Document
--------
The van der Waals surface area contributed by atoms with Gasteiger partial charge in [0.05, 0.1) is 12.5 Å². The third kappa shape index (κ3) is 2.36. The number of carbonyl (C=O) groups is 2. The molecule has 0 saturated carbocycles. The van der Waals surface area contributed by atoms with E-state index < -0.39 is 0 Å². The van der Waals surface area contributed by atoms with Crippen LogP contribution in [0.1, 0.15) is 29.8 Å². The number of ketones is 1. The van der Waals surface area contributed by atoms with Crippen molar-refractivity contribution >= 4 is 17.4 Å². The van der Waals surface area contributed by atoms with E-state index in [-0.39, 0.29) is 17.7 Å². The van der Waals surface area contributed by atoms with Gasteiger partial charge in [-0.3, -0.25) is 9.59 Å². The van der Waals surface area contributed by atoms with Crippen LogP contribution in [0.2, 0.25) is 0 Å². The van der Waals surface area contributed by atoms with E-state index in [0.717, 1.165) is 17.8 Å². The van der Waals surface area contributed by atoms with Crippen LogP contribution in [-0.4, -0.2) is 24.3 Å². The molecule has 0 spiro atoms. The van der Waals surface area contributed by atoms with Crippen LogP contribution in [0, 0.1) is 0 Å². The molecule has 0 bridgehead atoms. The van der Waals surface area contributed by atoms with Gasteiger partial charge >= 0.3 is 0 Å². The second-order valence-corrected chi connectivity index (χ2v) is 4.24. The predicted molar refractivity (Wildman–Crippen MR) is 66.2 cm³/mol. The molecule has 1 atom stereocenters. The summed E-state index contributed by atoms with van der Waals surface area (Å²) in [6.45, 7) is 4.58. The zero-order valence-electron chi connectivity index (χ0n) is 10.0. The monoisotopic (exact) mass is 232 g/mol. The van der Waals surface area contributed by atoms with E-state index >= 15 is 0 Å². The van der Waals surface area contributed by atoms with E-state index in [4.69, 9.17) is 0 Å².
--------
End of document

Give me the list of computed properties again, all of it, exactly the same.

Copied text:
The van der Waals surface area contributed by atoms with Gasteiger partial charge in [0.05, 0.1) is 12.5 Å². The third kappa shape index (κ3) is 2.36. The number of carbonyl (C=O) groups is 2. The molecule has 0 saturated carbocycles. The van der Waals surface area contributed by atoms with E-state index < -0.39 is 0 Å². The van der Waals surface area contributed by atoms with Crippen LogP contribution in [0.1, 0.15) is 29.8 Å². The number of ketones is 1. The van der Waals surface area contributed by atoms with Crippen molar-refractivity contribution >= 4 is 17.4 Å². The van der Waals surface area contributed by atoms with E-state index in [-0.39, 0.29) is 17.7 Å². The van der Waals surface area contributed by atoms with Gasteiger partial charge in [-0.3, -0.25) is 9.59 Å². The van der Waals surface area contributed by atoms with Crippen LogP contribution in [0.2, 0.25) is 0 Å². The van der Waals surface area contributed by atoms with E-state index in [0.717, 1.165) is 17.8 Å². The van der Waals surface area contributed by atoms with Crippen LogP contribution in [-0.4, -0.2) is 24.3 Å². The molecule has 0 spiro atoms. The van der Waals surface area contributed by atoms with Crippen LogP contribution in [0, 0.1) is 0 Å². The molecule has 0 bridgehead atoms. The van der Waals surface area contributed by atoms with Gasteiger partial charge >= 0.3 is 0 Å². The second-order valence-corrected chi connectivity index (χ2v) is 4.24. The predicted molar refractivity (Wildman–Crippen MR) is 66.2 cm³/mol. The molecule has 1 atom stereocenters. The summed E-state index contributed by atoms with van der Waals surface area (Å²) in [6.45, 7) is 4.58. The zero-order valence-electron chi connectivity index (χ0n) is 10.0. The monoisotopic (exact) mass is 232 g/mol. The van der Waals surface area contributed by atoms with E-state index >= 15 is 0 Å². The van der Waals surface area contributed by atoms with E-state index in [4.69, 9.17) is 0 Å².